When Japan attacked Pearl Harbor, William Kamsler was still in high school. His father was a retired Army officer who served in World War I, and through various connections secured William an appointment at West Point. But the younger Kamsler wasn’t physically strong enough for West Point, and was soon sent to Fort Benning, Georgia, for basic training and Officer Candidate School.
After graduating from basic training, Kamsler was told he was too small for a combat unit, so he enrolled in classes at the University of Dayton, where he learned about municipal governments and European history in preparation for occupational duty after the war. Eight months later, he was assigned to the 405th Regiment of the 102nd Infantry Division, in Texas. From there, in September 1944, he was assigned to a reconnaissance unit and sent to France to be a French interpreter–as he had said he took some French in high school during his initial interview. However, he didn’t speak it very well and had to find a French civilian who could speak English to help him.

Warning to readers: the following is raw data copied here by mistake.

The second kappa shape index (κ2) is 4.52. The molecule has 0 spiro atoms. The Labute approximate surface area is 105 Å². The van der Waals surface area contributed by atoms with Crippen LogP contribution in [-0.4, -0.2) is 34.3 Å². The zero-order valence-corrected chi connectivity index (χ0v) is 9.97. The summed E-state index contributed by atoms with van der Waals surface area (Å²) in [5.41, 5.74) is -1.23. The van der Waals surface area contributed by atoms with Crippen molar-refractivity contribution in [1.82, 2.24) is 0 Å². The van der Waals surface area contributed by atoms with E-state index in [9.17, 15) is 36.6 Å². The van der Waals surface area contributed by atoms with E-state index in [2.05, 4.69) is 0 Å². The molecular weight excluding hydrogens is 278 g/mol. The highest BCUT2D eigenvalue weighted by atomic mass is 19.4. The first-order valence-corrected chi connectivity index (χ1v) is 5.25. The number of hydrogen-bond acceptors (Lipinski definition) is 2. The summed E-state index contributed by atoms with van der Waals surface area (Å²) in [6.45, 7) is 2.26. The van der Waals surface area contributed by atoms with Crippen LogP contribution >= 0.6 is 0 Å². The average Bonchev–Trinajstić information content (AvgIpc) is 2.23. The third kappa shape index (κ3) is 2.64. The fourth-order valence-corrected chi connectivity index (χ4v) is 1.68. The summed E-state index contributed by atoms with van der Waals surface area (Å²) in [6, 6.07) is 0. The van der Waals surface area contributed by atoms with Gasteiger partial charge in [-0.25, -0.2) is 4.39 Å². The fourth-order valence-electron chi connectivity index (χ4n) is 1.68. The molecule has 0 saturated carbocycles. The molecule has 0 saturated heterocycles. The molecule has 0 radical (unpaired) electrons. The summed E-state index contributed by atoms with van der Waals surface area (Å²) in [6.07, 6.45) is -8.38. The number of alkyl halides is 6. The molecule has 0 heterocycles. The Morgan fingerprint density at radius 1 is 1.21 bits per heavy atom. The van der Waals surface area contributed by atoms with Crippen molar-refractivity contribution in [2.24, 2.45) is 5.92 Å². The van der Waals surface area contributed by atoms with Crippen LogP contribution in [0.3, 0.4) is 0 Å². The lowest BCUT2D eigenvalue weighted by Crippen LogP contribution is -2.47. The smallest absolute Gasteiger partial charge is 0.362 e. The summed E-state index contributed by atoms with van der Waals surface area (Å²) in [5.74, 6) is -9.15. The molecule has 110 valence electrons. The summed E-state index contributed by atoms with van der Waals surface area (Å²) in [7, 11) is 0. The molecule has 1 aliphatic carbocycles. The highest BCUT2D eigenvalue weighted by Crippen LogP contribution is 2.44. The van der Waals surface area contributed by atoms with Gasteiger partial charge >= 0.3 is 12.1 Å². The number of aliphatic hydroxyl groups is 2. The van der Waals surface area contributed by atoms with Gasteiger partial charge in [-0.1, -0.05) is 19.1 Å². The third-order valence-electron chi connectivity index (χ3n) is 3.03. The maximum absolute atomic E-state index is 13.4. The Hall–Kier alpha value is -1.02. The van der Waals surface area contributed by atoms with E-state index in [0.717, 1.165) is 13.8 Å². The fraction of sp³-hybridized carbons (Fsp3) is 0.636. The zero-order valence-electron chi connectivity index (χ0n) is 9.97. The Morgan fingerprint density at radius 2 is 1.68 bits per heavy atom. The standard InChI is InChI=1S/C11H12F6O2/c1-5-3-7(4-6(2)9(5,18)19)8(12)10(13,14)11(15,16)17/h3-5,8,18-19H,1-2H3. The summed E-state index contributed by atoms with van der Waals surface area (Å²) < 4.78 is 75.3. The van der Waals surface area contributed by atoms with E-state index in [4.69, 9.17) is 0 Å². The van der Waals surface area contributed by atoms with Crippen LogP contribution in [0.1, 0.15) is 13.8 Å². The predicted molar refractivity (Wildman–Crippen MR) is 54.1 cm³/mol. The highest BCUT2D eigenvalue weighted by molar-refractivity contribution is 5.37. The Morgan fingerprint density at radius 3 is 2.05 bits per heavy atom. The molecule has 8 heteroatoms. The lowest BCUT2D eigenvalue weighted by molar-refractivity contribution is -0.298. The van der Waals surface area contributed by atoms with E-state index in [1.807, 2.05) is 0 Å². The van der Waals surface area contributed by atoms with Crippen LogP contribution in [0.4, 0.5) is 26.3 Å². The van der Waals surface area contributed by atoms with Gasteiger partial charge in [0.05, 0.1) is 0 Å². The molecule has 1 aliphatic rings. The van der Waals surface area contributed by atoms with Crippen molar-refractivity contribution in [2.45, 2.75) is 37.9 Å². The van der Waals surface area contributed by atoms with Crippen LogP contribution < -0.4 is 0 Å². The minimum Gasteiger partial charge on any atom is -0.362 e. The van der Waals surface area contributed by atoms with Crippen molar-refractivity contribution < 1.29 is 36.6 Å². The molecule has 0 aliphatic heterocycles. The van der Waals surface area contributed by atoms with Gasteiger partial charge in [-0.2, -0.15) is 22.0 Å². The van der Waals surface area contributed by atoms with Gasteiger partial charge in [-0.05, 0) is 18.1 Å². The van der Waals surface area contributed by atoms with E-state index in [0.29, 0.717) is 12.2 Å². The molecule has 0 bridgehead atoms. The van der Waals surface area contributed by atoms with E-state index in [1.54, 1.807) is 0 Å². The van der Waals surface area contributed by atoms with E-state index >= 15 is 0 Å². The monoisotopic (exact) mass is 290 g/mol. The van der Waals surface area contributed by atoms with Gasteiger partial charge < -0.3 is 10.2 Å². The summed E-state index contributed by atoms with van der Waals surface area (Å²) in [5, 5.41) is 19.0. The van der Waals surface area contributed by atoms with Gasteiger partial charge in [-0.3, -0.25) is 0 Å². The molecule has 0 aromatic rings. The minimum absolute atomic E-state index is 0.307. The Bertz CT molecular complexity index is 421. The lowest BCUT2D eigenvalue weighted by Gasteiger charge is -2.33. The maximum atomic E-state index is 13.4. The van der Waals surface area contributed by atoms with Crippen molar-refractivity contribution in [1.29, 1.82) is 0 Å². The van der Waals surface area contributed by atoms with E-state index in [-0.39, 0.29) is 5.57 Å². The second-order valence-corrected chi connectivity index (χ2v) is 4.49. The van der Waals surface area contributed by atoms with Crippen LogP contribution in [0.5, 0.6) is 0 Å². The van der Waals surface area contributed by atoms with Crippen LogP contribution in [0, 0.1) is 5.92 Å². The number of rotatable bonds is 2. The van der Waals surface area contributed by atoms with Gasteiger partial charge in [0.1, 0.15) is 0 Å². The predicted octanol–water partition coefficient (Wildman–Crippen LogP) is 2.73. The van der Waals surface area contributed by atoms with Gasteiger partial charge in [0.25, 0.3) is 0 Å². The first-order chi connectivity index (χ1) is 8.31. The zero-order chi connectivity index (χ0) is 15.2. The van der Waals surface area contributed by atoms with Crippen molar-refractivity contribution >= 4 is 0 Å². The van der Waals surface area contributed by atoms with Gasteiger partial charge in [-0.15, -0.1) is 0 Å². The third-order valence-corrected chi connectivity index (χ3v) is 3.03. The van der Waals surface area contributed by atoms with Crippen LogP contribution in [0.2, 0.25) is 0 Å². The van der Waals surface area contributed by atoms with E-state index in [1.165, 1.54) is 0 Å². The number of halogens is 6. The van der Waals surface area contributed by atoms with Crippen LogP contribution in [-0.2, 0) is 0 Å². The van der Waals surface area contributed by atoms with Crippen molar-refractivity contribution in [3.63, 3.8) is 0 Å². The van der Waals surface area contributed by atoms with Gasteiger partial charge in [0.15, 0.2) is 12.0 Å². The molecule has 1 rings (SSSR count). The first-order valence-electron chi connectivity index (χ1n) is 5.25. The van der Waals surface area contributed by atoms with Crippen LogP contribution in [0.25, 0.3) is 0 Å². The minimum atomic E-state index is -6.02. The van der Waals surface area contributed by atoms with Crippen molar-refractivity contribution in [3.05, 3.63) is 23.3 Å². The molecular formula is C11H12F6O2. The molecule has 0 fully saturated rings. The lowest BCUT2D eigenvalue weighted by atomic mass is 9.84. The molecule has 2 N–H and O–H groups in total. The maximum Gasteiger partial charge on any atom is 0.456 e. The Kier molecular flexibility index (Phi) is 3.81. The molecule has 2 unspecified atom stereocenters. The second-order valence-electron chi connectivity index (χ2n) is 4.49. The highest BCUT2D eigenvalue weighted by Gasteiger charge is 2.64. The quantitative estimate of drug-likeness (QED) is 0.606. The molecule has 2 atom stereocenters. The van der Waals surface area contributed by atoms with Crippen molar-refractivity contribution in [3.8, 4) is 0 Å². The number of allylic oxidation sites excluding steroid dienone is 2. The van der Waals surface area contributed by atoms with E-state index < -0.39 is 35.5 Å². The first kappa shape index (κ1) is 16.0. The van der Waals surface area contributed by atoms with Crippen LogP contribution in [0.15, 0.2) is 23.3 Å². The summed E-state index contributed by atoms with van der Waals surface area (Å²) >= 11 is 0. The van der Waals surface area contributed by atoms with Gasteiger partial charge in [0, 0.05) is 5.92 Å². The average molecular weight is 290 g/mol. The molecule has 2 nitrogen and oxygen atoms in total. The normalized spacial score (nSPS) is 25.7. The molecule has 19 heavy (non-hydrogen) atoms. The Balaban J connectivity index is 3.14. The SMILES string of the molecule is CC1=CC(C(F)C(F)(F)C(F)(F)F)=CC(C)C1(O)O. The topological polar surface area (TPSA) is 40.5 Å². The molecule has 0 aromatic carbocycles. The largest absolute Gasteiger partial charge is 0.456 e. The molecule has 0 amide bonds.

Kamsler was wounded in the leg while on patrol, earning him a Purple Heart. His unit was the first to cross the Roer River, facing German artillery fire. The unit received the Presidential Unit Citation and Kamsler received a Bronze Star Medal. They also crossed the Elbe River to find an entire German battalion surrendering to them. Kamler was again wounded and received a second Purple Heart. After the war, he was discharged, and returned to the states, where he found work with the CIA.
William Kamsler died in 2014. More of his story can be found at: http://memory.loc.gov/diglib/vhp/story/loc.natlib.afc2001001.81888/
We honor his service.
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Veterans History Project
This #VeteranOfTheDay profile was created with interviews submitted to the Veterans History Project. The project collects, preserves, and makes accessible the personal accounts of American war Veterans so that future generations may hear directly from Veterans and better understand the realities of war. Find out more at http://www.loc.gov/vets/.
Editor: Kaylee Hogsed
Fact checker: Andre Willey
Graphic artist: Joe Misko